SLAPPing Free Speech

Harsh Ghildiyal


Previous posts discuss defamation in detail, and the need for legislative intervention in defamation. This post, with the help of an illustration, will attempt to look at why free speech is imperative for participation in a democracy, and how SLAPPs, by their very nature, are attacks on the freedom of speech intended to deter participation.

What are SLAPPs?

The term SLAPP, short for Strategic Lawsuit Against Public Participation was coined by two professors at the University of Denver after observing a multitude of cases being filed by companies in the US with the intention of censoring critics. For an individual who wants to stop someone from saying something, initiating legal proceedings against them, claiming huge amounts as compensation and effectively deterring others from speaking up is tantamount to victory.

The usage and effect of SLAPPs can be better understood with the help of an illustration:

Utopia is a developing country with a diverse ecology which also happens to be the largest democracy in the world. Residents of Utopia voted to power a government which is determined to speed up economic growth, and in a span of only a few years, a lot of industries have been established in Utopia, most of which are located in a city called Clean City.

Most citizens of Utopia, like you and I, were concerned citizens, and weren’t too happy with the impact the emissions and effluents from the industries are having on the ecosystem, and feared that the ecosystem would be affected adversely. Newspapers all over Utopia carried stories about what was happening, and discussed the need for a change in the law. Since the form of government in Utopia was democracy, the citizens wrote to their local representative pressing them to deal with the threat, and that resulted in amendments being made to Utopia’s environmental laws, further strengthening them.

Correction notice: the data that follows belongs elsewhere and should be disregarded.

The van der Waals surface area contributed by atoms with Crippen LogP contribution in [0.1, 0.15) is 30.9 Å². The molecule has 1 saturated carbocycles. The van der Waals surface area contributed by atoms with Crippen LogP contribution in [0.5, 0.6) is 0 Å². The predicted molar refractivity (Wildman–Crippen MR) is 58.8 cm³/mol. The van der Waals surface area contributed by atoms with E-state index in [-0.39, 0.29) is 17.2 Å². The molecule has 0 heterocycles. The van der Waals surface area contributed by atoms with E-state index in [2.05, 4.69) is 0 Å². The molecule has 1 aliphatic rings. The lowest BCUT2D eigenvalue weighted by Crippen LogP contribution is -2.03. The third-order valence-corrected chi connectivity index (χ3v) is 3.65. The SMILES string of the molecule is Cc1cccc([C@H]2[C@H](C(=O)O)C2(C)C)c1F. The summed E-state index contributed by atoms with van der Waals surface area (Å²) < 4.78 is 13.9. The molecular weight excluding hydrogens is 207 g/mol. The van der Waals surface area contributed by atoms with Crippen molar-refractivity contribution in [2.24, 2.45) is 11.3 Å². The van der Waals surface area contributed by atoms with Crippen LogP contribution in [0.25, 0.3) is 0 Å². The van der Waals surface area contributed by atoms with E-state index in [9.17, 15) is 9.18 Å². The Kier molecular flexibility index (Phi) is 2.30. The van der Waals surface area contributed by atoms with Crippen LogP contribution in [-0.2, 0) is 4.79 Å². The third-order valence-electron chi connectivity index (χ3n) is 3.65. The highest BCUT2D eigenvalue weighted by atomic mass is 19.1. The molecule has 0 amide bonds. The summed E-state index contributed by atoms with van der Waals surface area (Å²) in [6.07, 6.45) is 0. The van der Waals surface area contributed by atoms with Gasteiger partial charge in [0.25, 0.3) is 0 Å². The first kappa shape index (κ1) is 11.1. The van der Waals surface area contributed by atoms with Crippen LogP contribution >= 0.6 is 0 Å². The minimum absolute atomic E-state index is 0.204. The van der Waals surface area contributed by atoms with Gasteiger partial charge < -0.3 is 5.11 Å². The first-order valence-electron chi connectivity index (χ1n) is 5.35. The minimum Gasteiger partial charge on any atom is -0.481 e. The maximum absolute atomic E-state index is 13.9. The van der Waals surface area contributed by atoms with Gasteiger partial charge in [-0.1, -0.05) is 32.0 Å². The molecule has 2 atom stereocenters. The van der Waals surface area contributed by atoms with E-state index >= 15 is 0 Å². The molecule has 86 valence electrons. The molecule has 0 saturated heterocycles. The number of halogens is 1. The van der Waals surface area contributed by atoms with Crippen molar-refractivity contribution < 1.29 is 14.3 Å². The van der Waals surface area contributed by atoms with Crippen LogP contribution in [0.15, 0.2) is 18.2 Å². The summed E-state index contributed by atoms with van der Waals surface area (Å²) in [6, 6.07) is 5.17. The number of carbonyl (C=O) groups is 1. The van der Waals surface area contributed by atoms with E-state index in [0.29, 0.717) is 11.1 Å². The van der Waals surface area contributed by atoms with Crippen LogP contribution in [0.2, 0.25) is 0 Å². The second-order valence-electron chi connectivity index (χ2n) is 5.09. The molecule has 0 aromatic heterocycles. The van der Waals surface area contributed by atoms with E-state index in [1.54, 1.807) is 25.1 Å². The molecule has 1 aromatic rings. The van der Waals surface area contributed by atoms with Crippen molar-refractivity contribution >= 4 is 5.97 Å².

Great Research on Energy Efficiency and Development Corporation (GREED Corp) started with one factory in Clean City, and within a few months, much to the distress of the residents, they had over ten factories all over the city, most of which released their effluents into the rivers in and around the city. Ashok Kumar, a teacher at Clean City School,  upon walking back home from school one day, noticed dead fish along the banks of a river which one GREED Corp factory happened to release effluents into. Ashok wrote to a national newspaper, Utopian Bugle, describing in detail how the actions of corporations, especially GREED Corp were affecting the environment, and emphasising how most factories were established without proper permissions and clearances, demonstrating a blatant disregard for the law.

When it was published, executives at GREED Corp devised a strategy, and decided that their best bet defamation lawsuit against Utopian Bugle, demanding ₹ 200 crore as damages, and initiation of criminal defamation proceedings against Ashok. The benefits were twofold, since in addition to being a burden on the Utopian Bugle and Ashok, the cases also doubled as a deterrent for public participation.

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Ashok’s Story: Ashok thought he would brave the proceedings since he did nothing wrong. He would travel to the court in another city, far from his own, and sit through proceedings. Throughout the ordeal, Ashok kept writing about GREED Corp’s actions in the newspaper. Travelling to the hearings started to take a toll on his professional as well as personal life. Ashok reached his breaking point, and decided not to pursue the noble cause anymore; the pressure forced Ashok to cave in. All the residents of Clean City took notice of how harrowing the experience was for Ashok, and it deterred them from speaking up against GREED Corp.